In your words:
" There is a love that shines in the darkest places of suffering.
There is a love where what is human mingles with what is divine."
With much gratitude to you for all you bring into the lives of many.

so glad I found this, this morning

This brings the faceless mass into personal focus better than anything I've read. Thank you! We were all refugees once.

Dear Omid,
Thank you for this very thoughful and beautiful reflcetion. Thank you for calling us to stop, look and see love and hope around us. Thank you for caaling us seeing people as human beings, all of us with love and hope in our hearts. Thank you for calling us back to our humanity and sense of hospitality.
I see in the tent also a desire in all people to have a home where we can be safe with our loved ones, and find fulfillment.
Right on.
Write on.
Inderjit Bhogal

We, all of us, will be diminished if we do not keep an open heart.

I appreciate so much your putting these people in context. Both the horrible backdrop of the war in Syria and the the depiction of hope (as well as desperation) in these our neighbors.

-Thank you again, Omid

Thank you Omid for this excellent report! My question is; When will the human race learn to live together in peace? The nations fought a great war that was supposed to end all wars! Hence, Armistice Day was established and celebrated on the 11th of November in 1918. Armistice in Latin means "arms standing still." Arms have never stood still and they will never stand still. Why thousands of people lost their lives at sea? Why are millions of people on the run from their homes? What has the human race learn from all the sufferings of these people? When will the experts come up with a lasting solution? I'll end with this quote; "The heart is deceitful above all things, and desperately wicked: who can know it? (Jeremiah 17-9)

Mr Safi
You share wisdom around the universality of love. There is no greater power. And though it is not solely a human prerogative, it is the quality which we most admire in another. Thank you.

Until Always...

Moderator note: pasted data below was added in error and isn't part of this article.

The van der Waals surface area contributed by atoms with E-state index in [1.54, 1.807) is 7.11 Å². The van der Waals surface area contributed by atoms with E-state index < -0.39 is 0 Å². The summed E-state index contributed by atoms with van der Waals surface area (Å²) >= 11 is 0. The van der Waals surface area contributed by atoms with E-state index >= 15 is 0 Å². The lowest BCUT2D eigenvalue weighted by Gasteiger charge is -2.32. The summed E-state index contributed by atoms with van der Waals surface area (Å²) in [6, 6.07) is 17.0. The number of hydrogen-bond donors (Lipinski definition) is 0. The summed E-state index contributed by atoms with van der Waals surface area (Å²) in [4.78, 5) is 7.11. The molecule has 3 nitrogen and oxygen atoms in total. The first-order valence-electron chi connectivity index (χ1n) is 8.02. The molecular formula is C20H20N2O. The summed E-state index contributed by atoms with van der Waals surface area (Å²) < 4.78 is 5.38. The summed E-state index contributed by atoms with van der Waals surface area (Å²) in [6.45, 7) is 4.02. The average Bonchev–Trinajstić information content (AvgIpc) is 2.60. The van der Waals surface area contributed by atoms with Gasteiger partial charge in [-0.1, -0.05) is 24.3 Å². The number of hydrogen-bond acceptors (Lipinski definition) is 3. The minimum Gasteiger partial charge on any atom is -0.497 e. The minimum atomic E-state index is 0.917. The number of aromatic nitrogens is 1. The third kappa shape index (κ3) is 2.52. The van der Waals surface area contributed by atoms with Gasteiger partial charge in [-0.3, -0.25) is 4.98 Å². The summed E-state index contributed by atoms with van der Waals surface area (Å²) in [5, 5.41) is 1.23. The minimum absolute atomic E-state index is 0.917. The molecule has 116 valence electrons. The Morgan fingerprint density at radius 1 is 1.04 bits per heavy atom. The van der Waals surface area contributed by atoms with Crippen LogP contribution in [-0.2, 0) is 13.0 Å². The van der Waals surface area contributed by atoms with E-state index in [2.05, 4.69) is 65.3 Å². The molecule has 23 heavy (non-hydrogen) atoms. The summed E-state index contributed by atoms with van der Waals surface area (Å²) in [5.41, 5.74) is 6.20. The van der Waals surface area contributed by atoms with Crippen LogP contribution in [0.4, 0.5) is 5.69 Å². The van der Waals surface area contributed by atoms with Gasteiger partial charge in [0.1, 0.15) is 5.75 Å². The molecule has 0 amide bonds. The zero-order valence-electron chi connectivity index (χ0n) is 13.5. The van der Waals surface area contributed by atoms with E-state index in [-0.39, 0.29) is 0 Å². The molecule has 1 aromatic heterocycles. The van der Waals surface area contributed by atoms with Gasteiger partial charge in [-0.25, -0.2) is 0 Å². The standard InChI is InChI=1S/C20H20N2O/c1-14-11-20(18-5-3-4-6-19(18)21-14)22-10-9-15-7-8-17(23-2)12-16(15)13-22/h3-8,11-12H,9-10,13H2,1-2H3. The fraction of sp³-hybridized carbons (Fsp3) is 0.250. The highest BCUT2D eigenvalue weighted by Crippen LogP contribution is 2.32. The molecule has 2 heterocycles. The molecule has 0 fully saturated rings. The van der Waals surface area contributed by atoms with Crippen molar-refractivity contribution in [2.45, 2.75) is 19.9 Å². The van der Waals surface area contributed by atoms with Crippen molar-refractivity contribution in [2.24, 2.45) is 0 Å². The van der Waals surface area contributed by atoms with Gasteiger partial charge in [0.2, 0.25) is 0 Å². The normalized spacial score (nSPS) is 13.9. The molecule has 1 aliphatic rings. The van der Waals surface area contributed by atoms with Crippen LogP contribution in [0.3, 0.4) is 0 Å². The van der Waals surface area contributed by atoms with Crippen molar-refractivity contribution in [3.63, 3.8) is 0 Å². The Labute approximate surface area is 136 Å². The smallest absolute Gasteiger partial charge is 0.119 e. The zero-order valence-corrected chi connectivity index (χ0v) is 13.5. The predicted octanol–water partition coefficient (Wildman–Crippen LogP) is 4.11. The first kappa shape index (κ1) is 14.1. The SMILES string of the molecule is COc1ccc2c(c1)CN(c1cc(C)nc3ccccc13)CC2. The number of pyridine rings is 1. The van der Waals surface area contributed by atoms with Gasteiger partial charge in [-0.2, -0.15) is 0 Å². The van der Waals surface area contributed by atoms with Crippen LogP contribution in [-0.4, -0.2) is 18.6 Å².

"The refugees are not merely a “problem” for Europe. " Indeed. They should be a "problem" for arab countries as well. Alas, arabs are not interested in helping other arabs. Saudi Arabia - the wealthiest country in the world - has not taken in a single refugee from Syria, never mind Iraq or Afghanistan. Even those arab countries, like Jordania, who take in refugees, offer them nothing and leave it up to the UN and the West to feed and clothe them.

So there you have it. It is, again, up to Europe to save the arabs. God knows the Asians aren't interested. And do the arabs show any gratitude for this? Of course they don't. They see it as they unconditional right to be sustained by the infidels of Europe. They see it as their inalienable right to rob, kill and rape their hosts. They see it as their birthright to change their host societies to ways more to their liking, ie. hostility to anyone not muslim, hostility towards women, hostility towards culture.

As I'm sure the writer of this humanitarian piece understands, this cannot continue for much longer. At the moment Europe is willing to feed the snake on its chest, but the day comes - and it will come - when the peoples of Europe see the error of their ways. And they will force their corrupt politicians to act on the interests of their own people.

I went it on a go.. Touched my heart.. Flash backed this cruel world and kept on thing.. What next..?